State House in Seychelles is connected to solar; plan for three gov’t branches to go green
Seychelles’ State House will save on electricity bills now that it is connected to a 90-kilowatt solar panel installed on the nearby Victoria Gymnasium.
Three solar panels were placed on the Victoria Gymnasium as “State House building is considered to have certain heritage aspects so this is why they were not installed directly there,” the Minister for Environment, Energy and Climate Change, Wallace Cosgrow, said at the inauguration ceremony on Friday.
The solar panels can save Statehouse SCR 141,330 ($10,299) per year on electricity bills.
The installation of the panels is part of the project democratisation of solar photovoltaic systems in Seychelles through a $3.44 million grant from the Indian government.
“We said that we would instal solar panels on the roofs of the three buildings that represent the three branches of the state – the National Assembly, State House, and the Supreme Court – so that these institutions can be seen as good examples,” said Cosgrow.
Solar panels were successfully installed on the National Assembly building last year and are yet to be installed on a judiciary building as it cannot be done on the Supreme Court’s roof.
Aside from the National Assembly building, solar panels have been installed at the Ministry of Health and the transit home at Barbarons in Grand Anse, a western district on Mahe.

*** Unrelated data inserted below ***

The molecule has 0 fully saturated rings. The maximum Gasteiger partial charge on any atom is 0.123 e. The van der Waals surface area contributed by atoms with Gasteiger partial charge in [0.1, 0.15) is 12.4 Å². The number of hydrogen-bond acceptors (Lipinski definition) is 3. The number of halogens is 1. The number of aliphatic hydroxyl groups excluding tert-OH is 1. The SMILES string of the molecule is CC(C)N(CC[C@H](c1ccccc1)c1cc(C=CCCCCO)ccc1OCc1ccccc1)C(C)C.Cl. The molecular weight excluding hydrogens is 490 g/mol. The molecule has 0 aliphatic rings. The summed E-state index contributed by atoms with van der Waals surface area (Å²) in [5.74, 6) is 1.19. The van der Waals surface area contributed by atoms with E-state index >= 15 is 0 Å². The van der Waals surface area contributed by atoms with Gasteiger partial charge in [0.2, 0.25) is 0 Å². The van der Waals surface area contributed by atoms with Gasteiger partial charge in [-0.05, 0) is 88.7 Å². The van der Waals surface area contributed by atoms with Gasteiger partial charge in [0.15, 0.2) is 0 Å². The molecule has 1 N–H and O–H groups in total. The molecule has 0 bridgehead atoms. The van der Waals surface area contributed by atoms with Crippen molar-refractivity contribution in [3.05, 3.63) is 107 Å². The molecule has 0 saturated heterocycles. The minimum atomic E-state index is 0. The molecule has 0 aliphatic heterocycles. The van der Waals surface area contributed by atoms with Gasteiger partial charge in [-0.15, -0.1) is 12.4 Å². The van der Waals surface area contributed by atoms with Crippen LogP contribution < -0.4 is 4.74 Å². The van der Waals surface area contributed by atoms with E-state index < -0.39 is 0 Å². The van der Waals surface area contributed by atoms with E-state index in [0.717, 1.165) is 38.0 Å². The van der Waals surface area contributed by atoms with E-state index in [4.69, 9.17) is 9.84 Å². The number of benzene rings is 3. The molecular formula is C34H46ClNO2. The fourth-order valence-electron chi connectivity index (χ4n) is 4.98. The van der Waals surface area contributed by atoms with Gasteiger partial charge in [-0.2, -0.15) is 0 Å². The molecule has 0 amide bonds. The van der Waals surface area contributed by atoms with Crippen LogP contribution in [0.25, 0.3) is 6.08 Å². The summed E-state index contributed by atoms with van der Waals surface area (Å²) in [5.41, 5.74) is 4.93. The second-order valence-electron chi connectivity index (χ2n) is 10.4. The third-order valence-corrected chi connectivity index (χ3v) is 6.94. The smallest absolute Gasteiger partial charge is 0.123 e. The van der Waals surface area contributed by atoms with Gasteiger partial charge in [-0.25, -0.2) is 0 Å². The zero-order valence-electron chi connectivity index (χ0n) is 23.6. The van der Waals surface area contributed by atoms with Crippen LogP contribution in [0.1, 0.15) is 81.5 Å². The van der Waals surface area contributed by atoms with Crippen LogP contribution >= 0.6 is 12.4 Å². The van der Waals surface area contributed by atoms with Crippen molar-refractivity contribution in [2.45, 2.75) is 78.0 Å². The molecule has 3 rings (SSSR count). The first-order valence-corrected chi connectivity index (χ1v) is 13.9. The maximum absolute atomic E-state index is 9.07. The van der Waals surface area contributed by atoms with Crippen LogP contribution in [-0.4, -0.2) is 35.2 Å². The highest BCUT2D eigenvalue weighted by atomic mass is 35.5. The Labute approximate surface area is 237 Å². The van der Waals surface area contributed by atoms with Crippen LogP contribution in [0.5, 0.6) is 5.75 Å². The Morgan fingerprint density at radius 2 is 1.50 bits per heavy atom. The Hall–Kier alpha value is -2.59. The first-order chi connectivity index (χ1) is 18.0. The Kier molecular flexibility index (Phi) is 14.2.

Apart from the instant benefit of reduced electricity bills, Cosgrow said that the installation of solar panels will contribute to the country’s plan “to bring more solar energy into our grid in Seychelles.”
Seychelles, a 115-island archipelago in the western Indian Ocean, has an energy policy 2010-2030 as a guide towards reducing consumption of fossil fuels by 15 percent by 2030.
The chief executive of the Public Utility Corporation (PUC), Philippe Morin, told SNA that at the moment, close to 3.5 percent of energy in the power grid comes from renewable energy.
“Once we complete the five-megawatt project on Ile de Romainville, the one-megawatt being installed with the assistance of the Indian grant and the four-megawatt solar farm in the Le Roche lagoon, we will get close to five percent of renewable energy,” said Morin.
Cosgrow said that energy produced from the Ile de Romainville farm, expected to be commissioned next month, will cater for about 500 households that are considered as vulnerable.
Source: Seychelles News Agency
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